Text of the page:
But should you do it? Keep reading to find out.
When will I get my Recovery Rebate Credit?
You will most likely get Recovery Rebate Credit as part of your tax refunds. But how long will it take to get your money? Depending on the filing options you chose and the accuracy of the information, it usually takes between 3 to 8 weeks to receive your refund.
Making a mistake will not result in financial loss, but might require extra time to fix. Any errors on your federal tax return, including those related to calculating the recovery rebate credit can cause delays and prolong the wait for your refund. So if all the information on your tax return is correct, it might take just a couple of weeks. But If there are errors or red flags, it can go on for months.
You can receive your payment faster through direct deposit rather than waiting for it to arrive in the mail. Depending on your preferences, your refund can be deposited into your bank account, prepaid debit card, or mobile app.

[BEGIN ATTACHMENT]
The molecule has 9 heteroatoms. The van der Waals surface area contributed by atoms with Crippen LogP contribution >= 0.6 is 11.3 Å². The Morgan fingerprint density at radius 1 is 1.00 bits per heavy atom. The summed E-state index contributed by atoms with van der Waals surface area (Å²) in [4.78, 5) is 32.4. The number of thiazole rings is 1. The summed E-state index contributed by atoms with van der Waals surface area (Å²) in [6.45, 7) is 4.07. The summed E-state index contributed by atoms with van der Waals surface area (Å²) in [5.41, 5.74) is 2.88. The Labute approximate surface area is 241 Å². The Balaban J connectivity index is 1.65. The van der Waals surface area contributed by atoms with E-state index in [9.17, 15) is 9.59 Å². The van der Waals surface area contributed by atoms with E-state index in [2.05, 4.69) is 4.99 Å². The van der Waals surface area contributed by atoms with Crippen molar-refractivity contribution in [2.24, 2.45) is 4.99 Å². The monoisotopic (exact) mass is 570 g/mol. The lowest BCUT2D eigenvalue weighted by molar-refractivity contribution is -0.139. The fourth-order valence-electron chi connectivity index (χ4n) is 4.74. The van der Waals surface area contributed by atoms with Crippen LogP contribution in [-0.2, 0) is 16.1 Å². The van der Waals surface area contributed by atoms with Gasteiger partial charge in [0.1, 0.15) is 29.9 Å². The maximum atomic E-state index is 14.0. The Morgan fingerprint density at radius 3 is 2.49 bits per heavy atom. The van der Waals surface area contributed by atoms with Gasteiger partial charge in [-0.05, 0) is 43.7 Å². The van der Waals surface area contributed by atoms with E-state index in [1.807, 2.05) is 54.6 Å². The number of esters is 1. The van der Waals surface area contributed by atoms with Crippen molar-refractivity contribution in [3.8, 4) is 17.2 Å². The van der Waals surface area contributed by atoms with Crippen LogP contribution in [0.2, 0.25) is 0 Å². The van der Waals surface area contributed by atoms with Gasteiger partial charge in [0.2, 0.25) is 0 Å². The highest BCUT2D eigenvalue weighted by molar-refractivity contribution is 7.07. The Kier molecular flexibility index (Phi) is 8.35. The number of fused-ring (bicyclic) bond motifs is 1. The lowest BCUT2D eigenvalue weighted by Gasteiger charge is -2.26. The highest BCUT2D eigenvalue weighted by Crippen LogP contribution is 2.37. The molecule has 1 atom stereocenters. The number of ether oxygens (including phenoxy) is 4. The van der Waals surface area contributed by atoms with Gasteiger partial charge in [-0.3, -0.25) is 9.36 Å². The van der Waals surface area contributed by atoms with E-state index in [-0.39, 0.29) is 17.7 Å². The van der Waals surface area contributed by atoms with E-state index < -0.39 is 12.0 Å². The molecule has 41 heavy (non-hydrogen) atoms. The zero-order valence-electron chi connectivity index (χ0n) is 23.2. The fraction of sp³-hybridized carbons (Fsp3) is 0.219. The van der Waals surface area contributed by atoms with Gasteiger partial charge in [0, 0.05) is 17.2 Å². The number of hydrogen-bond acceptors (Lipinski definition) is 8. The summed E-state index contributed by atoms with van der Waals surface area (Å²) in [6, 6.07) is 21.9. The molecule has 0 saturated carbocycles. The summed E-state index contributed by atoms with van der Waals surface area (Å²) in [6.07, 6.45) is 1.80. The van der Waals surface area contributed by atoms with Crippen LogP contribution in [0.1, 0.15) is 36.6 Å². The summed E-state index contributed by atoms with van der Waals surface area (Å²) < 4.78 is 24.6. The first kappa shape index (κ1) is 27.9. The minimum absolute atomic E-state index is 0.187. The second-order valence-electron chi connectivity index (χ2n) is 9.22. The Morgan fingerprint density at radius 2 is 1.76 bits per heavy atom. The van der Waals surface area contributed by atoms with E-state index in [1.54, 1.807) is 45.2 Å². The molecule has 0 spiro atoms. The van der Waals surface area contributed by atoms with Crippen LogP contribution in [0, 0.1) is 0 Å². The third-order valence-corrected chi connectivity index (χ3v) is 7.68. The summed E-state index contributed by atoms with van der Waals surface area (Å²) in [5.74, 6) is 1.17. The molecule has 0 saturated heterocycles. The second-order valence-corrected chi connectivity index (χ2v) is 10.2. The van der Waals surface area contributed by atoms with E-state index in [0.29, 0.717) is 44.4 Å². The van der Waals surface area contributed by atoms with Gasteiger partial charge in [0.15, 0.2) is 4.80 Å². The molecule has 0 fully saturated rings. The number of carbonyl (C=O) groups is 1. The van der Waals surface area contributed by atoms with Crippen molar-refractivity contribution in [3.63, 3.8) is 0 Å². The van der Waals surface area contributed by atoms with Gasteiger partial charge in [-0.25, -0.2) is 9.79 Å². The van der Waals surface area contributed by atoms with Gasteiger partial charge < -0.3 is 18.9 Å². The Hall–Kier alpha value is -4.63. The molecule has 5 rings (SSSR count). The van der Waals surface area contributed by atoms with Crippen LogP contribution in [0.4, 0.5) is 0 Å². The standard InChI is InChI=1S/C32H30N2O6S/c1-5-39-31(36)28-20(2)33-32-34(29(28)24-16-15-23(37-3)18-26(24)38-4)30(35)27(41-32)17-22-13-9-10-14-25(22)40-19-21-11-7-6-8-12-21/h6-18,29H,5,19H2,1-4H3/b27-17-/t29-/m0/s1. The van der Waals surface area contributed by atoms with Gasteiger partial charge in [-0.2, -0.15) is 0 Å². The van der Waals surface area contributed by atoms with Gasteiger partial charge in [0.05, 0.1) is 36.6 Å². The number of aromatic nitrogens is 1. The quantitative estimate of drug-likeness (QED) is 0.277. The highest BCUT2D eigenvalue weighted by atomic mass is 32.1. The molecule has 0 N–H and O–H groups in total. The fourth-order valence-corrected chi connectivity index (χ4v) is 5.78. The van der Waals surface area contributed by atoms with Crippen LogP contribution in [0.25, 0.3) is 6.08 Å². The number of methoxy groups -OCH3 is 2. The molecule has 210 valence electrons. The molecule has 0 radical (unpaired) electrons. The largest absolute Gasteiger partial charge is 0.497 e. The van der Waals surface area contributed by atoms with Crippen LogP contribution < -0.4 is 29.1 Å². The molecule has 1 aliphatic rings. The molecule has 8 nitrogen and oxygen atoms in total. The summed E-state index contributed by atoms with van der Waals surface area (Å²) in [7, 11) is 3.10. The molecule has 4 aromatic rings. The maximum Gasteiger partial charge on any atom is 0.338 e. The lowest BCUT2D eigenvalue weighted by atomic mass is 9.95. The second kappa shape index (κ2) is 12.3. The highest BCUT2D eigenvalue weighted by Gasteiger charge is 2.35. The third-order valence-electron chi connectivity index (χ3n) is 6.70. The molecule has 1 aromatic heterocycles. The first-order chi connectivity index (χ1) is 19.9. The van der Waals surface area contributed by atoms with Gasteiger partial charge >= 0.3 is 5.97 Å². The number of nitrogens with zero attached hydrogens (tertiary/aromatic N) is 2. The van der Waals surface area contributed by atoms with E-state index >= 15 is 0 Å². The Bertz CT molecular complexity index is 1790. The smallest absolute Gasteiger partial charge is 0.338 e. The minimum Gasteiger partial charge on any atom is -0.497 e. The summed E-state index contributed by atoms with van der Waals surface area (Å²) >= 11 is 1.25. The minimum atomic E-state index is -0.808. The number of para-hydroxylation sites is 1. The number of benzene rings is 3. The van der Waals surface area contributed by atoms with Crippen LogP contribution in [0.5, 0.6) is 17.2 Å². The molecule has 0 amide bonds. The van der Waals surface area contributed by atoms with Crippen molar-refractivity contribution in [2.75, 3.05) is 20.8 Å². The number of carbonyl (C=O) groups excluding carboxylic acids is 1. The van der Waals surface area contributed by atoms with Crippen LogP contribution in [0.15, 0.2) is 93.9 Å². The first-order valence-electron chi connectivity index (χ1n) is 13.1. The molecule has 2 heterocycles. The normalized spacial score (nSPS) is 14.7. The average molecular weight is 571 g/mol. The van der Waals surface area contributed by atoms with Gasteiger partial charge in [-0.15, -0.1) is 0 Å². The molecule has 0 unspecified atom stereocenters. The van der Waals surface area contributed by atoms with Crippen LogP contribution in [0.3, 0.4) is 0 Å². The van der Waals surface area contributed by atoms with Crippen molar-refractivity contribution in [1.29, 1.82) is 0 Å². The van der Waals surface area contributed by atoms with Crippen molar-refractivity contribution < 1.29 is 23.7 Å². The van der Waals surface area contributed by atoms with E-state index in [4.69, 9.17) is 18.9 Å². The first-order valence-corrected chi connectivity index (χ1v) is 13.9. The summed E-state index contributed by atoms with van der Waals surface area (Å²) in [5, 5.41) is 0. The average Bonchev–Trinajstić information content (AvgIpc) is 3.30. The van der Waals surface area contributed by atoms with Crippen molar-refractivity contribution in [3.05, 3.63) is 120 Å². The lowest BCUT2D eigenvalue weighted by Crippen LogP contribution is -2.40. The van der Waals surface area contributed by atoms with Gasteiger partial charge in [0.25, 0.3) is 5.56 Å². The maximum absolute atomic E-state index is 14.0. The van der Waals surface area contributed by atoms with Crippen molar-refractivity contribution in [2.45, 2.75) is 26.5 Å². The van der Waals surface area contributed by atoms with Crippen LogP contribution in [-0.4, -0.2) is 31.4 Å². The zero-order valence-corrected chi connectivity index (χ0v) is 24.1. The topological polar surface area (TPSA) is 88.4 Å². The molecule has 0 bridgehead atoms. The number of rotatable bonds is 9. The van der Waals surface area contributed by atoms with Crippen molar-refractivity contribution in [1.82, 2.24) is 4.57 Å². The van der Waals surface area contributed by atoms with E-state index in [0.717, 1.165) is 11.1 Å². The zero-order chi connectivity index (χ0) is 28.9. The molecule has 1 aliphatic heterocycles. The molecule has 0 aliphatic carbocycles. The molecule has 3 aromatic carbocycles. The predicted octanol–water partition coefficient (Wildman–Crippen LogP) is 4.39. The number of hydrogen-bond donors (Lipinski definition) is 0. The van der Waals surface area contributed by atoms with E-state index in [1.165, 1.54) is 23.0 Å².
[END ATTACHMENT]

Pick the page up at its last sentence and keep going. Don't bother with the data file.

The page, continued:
Can I still claim the credit if I already filed my 2020 or 2021 taxes?
Since many individual taxpayer situations change from year to year, some people who were not eligible in the past may become eligible in 2023. Here are some situations when this might happen:
- Some people may have received less than the full Stimulus Payment because their adjusted gross incomes were too high. A change in income could make a filer eligible for more credit.
- Eligible taxpayers can get additional stimulus money if their family expanded in the meantime through the birth or adoption of a child.
- Eligible people who did not have a valid Social Security Number but acquired Social Security Number in the meantime may now be able to qualify.